Friends and relatives of some of New Zealand's approximately 43,000 retirement village residents are being temperature-checked, asked to sign health and travel declarations and stop non-essential visits.

The largest listed company, the 36-village Ryman Healthcare, told people at the start of this week that its approximately 11,000 residents throughout New Zealand would now be the subject of new anti-Covid-19 measures.

Non-essential visits should stop, Ryman said: "We are adding a security check-in at our village gates in addition to the reception check. Once these are in place, all visitors will be required to check in at the gates and reception, including having temperature checks."

Brien Cree, Radius Care managing director, sent a letter out this week advising of restricted access mode.


The 28-village Summerset Group with about 5000 residents is asking those who have been overseas in the last 14 days, those ill or with cold or flu symptoms, to stay away. A new sign-in process applies with a declaration from visitors and relatives that they meet Summerset's new guidelines.

Metlifecare, with more than 5000 residents, has cancelled all open days and is asking external groups not to visit until further notice, restricting visiting hours to hospitals "to protect our most vulnerable residents" and asking all visitors to sign a declaration "to ensure they are well upon entering our villages, have not travelled overseas in the last 14 days, and are not living with someone who is in self-isolation".

The World Health Organisation says those over aged 80-plus suffer mortality rates of 20 per cent.

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Ryman's David King said: "We have been checking temperatures at reception with a thermometer since last week. We are using electronic ear thermometers which are very reliable. We are doing this at our offices as well."

On Monday, he issued a statement saying: "We are introducing new measures at all our villages to guard against the spread of Covid-19, including restricting non-essential visits and suspending communal activities."

King said older people were the most vulnerable and Ryman wanted to ensure villages remained a "safe haven" for residents.


All non-essential visits should be put on hold along with all visits to Ryman hospitals by children.

Group activities in villages would be stopped "including happy hours and Triple A exercise classes", his statement said.

All Ryman sporting and community events, including bowls and club meetings, were suspended.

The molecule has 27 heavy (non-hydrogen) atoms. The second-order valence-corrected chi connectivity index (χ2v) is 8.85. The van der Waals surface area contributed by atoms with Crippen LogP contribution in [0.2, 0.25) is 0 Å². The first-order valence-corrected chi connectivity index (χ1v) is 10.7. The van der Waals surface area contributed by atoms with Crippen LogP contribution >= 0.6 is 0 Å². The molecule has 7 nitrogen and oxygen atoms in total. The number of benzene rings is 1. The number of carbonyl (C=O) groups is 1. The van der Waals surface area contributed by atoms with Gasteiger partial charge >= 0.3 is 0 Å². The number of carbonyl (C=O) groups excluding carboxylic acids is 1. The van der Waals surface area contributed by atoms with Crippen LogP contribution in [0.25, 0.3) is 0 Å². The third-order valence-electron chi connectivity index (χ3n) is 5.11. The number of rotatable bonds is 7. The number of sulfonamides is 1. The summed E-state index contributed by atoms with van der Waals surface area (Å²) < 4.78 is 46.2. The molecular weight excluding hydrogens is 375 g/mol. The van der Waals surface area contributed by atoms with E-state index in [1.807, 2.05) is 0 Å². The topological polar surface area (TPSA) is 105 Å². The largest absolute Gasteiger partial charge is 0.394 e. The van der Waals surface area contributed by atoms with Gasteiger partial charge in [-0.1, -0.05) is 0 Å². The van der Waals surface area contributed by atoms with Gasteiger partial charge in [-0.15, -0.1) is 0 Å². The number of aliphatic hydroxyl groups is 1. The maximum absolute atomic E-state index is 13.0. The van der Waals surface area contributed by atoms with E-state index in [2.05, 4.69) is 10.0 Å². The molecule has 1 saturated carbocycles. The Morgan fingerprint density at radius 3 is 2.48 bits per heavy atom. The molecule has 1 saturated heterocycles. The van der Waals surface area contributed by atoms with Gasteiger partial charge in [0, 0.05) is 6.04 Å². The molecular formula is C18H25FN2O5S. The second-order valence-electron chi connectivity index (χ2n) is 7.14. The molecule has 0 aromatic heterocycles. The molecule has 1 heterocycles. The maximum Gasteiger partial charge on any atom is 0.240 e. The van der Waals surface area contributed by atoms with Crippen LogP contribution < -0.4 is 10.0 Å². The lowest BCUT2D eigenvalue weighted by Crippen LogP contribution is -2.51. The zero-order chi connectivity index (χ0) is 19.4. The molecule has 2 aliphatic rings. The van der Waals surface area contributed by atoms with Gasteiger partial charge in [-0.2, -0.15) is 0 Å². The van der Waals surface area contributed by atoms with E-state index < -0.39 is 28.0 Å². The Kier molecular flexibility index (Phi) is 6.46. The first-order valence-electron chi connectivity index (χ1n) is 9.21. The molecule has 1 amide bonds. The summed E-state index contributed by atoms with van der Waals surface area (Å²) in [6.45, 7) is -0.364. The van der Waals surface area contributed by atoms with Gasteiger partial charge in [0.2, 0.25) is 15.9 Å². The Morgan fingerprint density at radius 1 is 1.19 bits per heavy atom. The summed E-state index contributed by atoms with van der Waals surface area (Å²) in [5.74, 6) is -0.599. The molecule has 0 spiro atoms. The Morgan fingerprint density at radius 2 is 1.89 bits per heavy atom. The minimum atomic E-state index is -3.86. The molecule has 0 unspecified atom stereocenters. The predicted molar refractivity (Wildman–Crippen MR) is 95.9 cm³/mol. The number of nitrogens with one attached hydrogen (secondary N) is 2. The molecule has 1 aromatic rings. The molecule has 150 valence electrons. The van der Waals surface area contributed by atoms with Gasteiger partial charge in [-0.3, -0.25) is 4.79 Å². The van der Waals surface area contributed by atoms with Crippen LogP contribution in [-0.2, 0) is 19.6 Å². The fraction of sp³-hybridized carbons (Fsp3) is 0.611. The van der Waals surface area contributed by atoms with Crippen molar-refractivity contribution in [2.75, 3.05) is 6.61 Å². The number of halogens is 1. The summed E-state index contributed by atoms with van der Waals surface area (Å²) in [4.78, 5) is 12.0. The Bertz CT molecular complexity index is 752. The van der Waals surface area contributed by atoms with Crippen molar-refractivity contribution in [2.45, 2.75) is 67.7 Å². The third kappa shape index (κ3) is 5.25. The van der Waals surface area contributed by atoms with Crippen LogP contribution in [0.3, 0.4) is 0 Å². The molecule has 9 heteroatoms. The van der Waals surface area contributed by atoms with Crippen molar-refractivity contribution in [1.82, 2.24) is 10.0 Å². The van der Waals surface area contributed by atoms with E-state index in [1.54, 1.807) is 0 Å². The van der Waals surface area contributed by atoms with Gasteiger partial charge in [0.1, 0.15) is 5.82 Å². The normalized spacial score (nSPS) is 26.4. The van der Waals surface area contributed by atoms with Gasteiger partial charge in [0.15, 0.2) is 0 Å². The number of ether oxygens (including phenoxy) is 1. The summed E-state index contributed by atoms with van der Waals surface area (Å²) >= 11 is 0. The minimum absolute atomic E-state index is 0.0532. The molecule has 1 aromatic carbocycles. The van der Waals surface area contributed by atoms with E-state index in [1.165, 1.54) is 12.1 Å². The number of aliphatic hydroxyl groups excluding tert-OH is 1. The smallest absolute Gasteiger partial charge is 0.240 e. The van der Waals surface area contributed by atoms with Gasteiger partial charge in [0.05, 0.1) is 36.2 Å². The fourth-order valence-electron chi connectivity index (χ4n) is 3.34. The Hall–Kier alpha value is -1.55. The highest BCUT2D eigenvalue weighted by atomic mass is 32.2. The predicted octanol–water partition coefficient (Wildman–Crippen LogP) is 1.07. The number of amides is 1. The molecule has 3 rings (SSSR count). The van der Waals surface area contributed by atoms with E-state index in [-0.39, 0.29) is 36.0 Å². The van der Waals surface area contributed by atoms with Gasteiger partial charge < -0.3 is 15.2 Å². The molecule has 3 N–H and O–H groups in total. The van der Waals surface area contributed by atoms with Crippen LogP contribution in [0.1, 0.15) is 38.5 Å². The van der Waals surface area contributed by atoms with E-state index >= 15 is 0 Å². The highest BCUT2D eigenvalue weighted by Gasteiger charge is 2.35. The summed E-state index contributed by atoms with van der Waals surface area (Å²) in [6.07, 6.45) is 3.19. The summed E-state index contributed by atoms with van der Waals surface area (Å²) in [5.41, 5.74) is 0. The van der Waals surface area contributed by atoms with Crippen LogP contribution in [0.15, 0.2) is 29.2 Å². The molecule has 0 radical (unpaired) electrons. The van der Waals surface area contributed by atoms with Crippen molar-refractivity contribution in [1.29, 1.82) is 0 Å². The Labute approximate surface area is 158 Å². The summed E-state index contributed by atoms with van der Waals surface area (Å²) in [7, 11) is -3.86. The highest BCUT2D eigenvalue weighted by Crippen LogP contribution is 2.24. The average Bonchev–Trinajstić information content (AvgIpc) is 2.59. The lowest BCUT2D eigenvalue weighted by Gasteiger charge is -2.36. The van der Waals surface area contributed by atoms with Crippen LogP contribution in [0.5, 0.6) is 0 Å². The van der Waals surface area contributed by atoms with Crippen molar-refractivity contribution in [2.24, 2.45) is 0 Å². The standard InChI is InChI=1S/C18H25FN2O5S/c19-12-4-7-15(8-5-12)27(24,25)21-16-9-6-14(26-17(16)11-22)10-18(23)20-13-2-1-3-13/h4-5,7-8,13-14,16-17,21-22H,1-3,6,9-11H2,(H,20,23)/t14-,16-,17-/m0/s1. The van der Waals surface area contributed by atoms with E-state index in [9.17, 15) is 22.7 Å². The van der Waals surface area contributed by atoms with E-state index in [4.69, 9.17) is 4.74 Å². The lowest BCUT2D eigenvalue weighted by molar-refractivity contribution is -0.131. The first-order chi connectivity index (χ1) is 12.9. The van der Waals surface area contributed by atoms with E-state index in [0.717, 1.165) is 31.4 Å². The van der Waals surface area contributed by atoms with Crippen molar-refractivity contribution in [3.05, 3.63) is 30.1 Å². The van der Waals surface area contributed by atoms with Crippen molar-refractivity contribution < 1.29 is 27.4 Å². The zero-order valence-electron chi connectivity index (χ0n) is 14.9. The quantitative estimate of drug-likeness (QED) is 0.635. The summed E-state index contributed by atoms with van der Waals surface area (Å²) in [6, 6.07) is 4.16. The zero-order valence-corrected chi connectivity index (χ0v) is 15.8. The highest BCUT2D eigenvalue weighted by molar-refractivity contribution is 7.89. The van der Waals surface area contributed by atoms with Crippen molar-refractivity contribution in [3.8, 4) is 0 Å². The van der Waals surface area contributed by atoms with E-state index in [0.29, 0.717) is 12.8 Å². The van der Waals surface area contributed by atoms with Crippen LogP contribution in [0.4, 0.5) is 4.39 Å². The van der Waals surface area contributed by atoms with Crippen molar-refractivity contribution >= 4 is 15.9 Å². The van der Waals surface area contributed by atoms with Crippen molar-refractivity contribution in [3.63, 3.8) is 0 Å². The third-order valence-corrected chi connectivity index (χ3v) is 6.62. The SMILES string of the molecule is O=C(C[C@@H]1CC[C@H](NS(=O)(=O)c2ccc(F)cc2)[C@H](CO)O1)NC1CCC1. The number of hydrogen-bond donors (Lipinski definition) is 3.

"We are adding a security check-in at our village gates, in addition to the reception check. Once these are in place, all visitors will be required to check in at the gates and reception, including having temperature checks. We know these measures may be isolating for some residents. While they may cause a degree of disruption, we think it is the right thing to do in the face of this pandemic," King wrote.

"We have seen the impact on older people and the health systems overseas once Covid-19 takes hold. We have had strict infection safeguards in place so far, and we were pleased to see the Government's new measures come into force at the weekend. We think restricting visits and communal activities will help keep Covid-19 out," King said.

On Thursday last week, in an investment analysis headed "Covid-19 risk hangs over sector", Stephen Ridgewell, Adam Lilley and Sam White of Craigs Investment Partners released a detailed review of five listed retirement companies.


"Retirement villages/aged care facilities appear to be at high risk of infection from Covid-19. See for example outbreaks at rest homes in Sydney, New York and Washington State and elderly are at risk of high mortality rates of 15 per cent-plus, which is materially higher than for younger age demographics," they wrote.

Debt levels and longer-term plans by Ryman, Summerset, Metlifecare, Oceania and Arvida Group were all questioned in that piece. This week, Ridgewell said Government measures had given some comfort and there was less concern after the weekend announcement of new measures.

John Collyns, Retirement Villages Association executive director, said last week a new group of retirement village chiefs had been formed to discuss new issues on the pandemic: Ryman Healthcare's Gordon MacLeod, Metlifecare's Glen Sowry, Oceania's Earl Gasparich, Generus Group's Graham Wilkinson, Arvida Group's Bill McDonald, Summerset's Julian Cook, the Aged Care Association's Simon O'Dowd, a representative from the Alpine Retirement Group and Bupa New Zealand's Maggie Owens.